“Y. That perfect letter. The wishbone, fork in the road, empty wineglass. The question we ask over and over. Why? . . . My life begins at the Y.” So opens Marjorie Celona’s highly acclaimed and exquisitely rendered debut about a wise-beyond-her-years foster child abandoned as a newborn on the doorstep of the local YMCA. Swaddled in a dirty gray sweatshirt with nothing but a Swiss Army knife tucked between her feet, little Shannon is discovered by a man who catches only a glimpse of her troubled mother as she disappears from view. That morning, all three lives are forever changed.
Bounced between foster homes, Shannon endures abuse and neglect until she finally finds stability with Miranda, a kind but no-nonsense single mother with a free-spirited daughter of her own. Yet Shannon defines life on her own terms, refusing to settle down, and never stops longing to uncover her roots—especially the stubborn question of why her mother would abandon her on the day she was born.
Brilliantly and hauntingly interwoven with Shannon’s story is the tale of her mother, Yula, a girl herself who is facing a desperate fate in the hours and days leading up to Shannon’s birth. As past and present converge, Y tells an unforgettable story of identity, inheritance, and, ultimately, forgiveness. Celona’s ravishingly beautiful novel offers a deeply affecting look at the choices we make and what it means to be a family, and it marks the debut of a magnificent new voice in contemporary fiction.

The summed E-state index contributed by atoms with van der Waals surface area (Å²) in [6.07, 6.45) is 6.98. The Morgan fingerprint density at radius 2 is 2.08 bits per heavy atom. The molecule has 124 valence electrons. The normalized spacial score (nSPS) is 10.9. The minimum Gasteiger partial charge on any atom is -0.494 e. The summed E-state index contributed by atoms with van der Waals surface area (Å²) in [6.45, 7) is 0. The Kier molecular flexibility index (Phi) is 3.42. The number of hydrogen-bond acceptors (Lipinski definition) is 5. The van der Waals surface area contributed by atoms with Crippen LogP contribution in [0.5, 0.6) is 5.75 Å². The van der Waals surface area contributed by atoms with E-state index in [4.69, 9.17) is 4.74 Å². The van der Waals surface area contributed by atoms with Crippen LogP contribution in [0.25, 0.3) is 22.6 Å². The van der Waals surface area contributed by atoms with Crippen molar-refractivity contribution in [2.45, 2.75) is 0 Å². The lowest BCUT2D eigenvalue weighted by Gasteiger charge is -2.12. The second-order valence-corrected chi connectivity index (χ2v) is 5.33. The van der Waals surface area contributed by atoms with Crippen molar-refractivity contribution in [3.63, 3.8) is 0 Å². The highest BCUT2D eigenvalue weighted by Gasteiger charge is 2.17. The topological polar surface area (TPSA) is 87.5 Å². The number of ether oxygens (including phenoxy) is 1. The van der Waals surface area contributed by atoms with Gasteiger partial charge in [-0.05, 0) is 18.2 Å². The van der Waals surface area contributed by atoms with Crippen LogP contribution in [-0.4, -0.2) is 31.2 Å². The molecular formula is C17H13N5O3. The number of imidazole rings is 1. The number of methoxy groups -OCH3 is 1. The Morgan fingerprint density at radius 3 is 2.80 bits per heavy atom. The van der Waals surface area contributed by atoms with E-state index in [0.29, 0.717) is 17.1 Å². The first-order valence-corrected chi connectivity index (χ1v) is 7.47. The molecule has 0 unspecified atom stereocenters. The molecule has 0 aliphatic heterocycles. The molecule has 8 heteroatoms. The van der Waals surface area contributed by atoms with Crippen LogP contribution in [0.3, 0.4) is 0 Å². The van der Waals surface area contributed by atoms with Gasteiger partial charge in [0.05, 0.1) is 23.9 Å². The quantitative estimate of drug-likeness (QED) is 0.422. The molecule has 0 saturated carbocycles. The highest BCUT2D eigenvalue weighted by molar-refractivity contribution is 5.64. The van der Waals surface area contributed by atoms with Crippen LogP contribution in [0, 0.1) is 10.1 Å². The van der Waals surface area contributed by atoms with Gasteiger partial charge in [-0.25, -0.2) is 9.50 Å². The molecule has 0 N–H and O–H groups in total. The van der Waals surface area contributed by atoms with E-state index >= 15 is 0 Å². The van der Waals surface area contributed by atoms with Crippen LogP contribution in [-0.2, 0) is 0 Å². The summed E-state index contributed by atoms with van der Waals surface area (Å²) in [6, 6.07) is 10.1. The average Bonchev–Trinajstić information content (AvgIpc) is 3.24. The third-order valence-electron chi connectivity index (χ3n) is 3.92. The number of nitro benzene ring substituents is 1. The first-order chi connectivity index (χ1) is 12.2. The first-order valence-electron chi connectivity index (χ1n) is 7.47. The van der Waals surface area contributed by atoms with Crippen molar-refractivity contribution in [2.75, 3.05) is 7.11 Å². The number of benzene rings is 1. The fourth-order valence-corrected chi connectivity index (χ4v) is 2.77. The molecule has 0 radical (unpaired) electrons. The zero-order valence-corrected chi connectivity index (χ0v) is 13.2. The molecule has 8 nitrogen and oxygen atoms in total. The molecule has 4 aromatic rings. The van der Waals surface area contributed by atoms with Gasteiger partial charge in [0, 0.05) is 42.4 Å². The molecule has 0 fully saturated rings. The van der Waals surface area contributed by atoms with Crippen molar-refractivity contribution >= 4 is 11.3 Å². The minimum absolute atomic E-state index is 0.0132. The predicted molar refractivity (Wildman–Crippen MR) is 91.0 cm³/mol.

Sixteen-year-old Shannon isn't sure if she's a drifter by choice or by necessity; her earliest years were characterized first by her abandonment on the doorstep of the YMCA on Vancouver Island and, as she grew, by a series of foster homes, some truly horrific, others merely neglectful. Even after she's taken in at the age of five by Miranda, a single mom who raises Shannon affectionately alongside her own child, Shannon still longs to belong. Unsettled and propelled by feelings of otherness, she investigates her origins, risking the new, stable connections she's made. Shannon's first-person narration which begins at the moment of her abandonment, intentionally challenging the artifice of narration alternates with chapters focusing on her birth mother, Yula, and on what led Yula to abandon her baby. Shannon's awkwardness and emotional vulnerability make her an easy character to care for, but her physical oddities and sexual experimentation read as transparent attempts at generating conflict. While Shannon's story might offer hope for anyone involved in a nontraditional family, Yula's story is more compelling.
Quite a depressing book
Very dark moody book..